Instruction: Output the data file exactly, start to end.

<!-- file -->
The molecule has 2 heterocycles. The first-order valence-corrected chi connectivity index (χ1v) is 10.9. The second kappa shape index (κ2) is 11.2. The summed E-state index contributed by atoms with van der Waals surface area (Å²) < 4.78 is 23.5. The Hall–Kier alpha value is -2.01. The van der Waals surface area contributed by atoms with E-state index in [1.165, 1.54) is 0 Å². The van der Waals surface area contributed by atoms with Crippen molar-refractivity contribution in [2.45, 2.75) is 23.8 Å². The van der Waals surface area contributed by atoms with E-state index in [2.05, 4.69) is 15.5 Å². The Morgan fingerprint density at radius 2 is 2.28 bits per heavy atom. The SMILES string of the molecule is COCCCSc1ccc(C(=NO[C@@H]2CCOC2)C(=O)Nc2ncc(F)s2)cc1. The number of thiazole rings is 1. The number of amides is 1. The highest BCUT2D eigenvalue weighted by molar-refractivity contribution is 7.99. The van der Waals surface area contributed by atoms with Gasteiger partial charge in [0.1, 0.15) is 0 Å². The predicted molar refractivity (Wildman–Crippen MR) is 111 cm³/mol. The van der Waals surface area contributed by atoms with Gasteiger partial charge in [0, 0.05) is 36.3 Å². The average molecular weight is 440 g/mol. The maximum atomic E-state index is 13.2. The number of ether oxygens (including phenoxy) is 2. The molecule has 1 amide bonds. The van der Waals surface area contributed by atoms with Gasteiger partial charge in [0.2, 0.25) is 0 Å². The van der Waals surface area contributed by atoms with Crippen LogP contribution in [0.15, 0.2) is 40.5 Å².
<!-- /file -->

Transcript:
The molecule has 2 heterocycles. The first-order valence-corrected chi connectivity index (χ1v) is 10.9. The second kappa shape index (κ2) is 11.2. The summed E-state index contributed by atoms with van der Waals surface area (Å²) < 4.78 is 23.5. The Hall–Kier alpha value is -2.01. The van der Waals surface area contributed by atoms with E-state index in [1.165, 1.54) is 0 Å². The van der Waals surface area contributed by atoms with Crippen molar-refractivity contribution in [2.45, 2.75) is 23.8 Å². The van der Waals surface area contributed by atoms with E-state index in [2.05, 4.69) is 15.5 Å². The Morgan fingerprint density at radius 2 is 2.28 bits per heavy atom. The SMILES string of the molecule is COCCCSc1ccc(C(=NO[C@@H]2CCOC2)C(=O)Nc2ncc(F)s2)cc1. The number of thiazole rings is 1. The number of amides is 1. The highest BCUT2D eigenvalue weighted by molar-refractivity contribution is 7.99. The van der Waals surface area contributed by atoms with Gasteiger partial charge in [0.1, 0.15) is 0 Å². The predicted molar refractivity (Wildman–Crippen MR) is 111 cm³/mol. The van der Waals surface area contributed by atoms with Gasteiger partial charge in [0, 0.05) is 36.3 Å². The average molecular weight is 440 g/mol. The maximum atomic E-state index is 13.2. The number of ether oxygens (including phenoxy) is 2. The molecule has 1 amide bonds. The van der Waals surface area contributed by atoms with Gasteiger partial charge in [0.2, 0.25) is 0 Å². The van der Waals surface area contributed by atoms with Crippen LogP contribution in [0.15, 0.2) is 40.5 Å².